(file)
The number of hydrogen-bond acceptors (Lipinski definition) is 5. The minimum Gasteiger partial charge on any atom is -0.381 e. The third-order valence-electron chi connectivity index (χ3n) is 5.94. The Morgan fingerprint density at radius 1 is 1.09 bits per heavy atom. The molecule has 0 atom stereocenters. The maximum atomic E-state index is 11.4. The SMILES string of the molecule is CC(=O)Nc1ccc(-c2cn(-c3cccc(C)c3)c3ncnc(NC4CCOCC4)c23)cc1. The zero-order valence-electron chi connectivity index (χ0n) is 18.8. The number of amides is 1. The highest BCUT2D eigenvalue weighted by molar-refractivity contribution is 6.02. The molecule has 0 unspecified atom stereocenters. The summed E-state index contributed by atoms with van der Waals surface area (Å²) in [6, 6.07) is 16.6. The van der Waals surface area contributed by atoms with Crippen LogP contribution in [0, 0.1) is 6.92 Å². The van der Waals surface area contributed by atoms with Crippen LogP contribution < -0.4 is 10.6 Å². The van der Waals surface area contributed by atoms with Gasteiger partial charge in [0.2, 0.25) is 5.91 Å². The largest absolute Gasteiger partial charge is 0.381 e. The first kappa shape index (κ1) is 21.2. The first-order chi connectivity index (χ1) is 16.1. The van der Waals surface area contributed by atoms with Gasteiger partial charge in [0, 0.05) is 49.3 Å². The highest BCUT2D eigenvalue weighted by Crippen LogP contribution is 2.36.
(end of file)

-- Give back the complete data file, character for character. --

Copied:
The number of hydrogen-bond acceptors (Lipinski definition) is 5. The minimum Gasteiger partial charge on any atom is -0.381 e. The third-order valence-electron chi connectivity index (χ3n) is 5.94. The Morgan fingerprint density at radius 1 is 1.09 bits per heavy atom. The molecule has 0 atom stereocenters. The maximum atomic E-state index is 11.4. The SMILES string of the molecule is CC(=O)Nc1ccc(-c2cn(-c3cccc(C)c3)c3ncnc(NC4CCOCC4)c23)cc1. The zero-order valence-electron chi connectivity index (χ0n) is 18.8. The number of amides is 1. The highest BCUT2D eigenvalue weighted by molar-refractivity contribution is 6.02. The molecule has 0 unspecified atom stereocenters. The summed E-state index contributed by atoms with van der Waals surface area (Å²) in [6, 6.07) is 16.6. The van der Waals surface area contributed by atoms with Crippen LogP contribution in [0, 0.1) is 6.92 Å². The van der Waals surface area contributed by atoms with Crippen LogP contribution < -0.4 is 10.6 Å². The van der Waals surface area contributed by atoms with Gasteiger partial charge in [0.2, 0.25) is 5.91 Å². The largest absolute Gasteiger partial charge is 0.381 e. The first kappa shape index (κ1) is 21.2. The first-order chi connectivity index (χ1) is 16.1. The van der Waals surface area contributed by atoms with Gasteiger partial charge in [0, 0.05) is 49.3 Å². The highest BCUT2D eigenvalue weighted by Crippen LogP contribution is 2.36.